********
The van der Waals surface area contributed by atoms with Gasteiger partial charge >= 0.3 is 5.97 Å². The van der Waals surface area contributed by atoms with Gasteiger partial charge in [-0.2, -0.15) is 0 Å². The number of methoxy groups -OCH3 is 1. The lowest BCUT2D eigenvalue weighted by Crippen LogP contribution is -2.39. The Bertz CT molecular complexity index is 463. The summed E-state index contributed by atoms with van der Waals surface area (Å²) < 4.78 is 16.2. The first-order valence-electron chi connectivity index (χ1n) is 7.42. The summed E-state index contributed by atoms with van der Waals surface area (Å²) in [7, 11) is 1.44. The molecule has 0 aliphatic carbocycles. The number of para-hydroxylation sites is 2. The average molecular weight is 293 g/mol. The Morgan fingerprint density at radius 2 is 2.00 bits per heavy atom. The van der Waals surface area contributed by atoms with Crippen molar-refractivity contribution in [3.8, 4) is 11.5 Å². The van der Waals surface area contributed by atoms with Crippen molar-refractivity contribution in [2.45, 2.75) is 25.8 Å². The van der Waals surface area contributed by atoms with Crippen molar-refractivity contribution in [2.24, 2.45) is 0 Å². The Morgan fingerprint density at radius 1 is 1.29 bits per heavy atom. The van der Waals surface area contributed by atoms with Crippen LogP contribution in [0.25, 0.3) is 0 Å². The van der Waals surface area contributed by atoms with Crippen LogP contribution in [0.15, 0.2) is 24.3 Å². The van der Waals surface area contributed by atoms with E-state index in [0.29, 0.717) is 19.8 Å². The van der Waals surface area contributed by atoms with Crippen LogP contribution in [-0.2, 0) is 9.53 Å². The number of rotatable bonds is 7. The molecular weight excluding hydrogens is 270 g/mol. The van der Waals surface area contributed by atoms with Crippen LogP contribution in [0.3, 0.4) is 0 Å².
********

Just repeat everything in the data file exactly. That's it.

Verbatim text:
The van der Waals surface area contributed by atoms with Gasteiger partial charge >= 0.3 is 5.97 Å². The van der Waals surface area contributed by atoms with Gasteiger partial charge in [-0.2, -0.15) is 0 Å². The number of methoxy groups -OCH3 is 1. The lowest BCUT2D eigenvalue weighted by Crippen LogP contribution is -2.39. The Bertz CT molecular complexity index is 463. The summed E-state index contributed by atoms with van der Waals surface area (Å²) < 4.78 is 16.2. The first-order valence-electron chi connectivity index (χ1n) is 7.42. The summed E-state index contributed by atoms with van der Waals surface area (Å²) in [7, 11) is 1.44. The molecule has 0 aliphatic carbocycles. The number of para-hydroxylation sites is 2. The average molecular weight is 293 g/mol. The Morgan fingerprint density at radius 2 is 2.00 bits per heavy atom. The van der Waals surface area contributed by atoms with Crippen molar-refractivity contribution in [3.8, 4) is 11.5 Å². The van der Waals surface area contributed by atoms with Crippen molar-refractivity contribution in [2.45, 2.75) is 25.8 Å². The van der Waals surface area contributed by atoms with Crippen molar-refractivity contribution in [2.24, 2.45) is 0 Å². The Morgan fingerprint density at radius 1 is 1.29 bits per heavy atom. The van der Waals surface area contributed by atoms with Crippen LogP contribution in [0.25, 0.3) is 0 Å². The van der Waals surface area contributed by atoms with Crippen LogP contribution in [0.15, 0.2) is 24.3 Å². The van der Waals surface area contributed by atoms with E-state index in [0.29, 0.717) is 19.8 Å². The van der Waals surface area contributed by atoms with Crippen LogP contribution in [-0.2, 0) is 9.53 Å². The number of rotatable bonds is 7. The molecular weight excluding hydrogens is 270 g/mol. The van der Waals surface area contributed by atoms with Crippen LogP contribution in [0.3, 0.4) is 0 Å².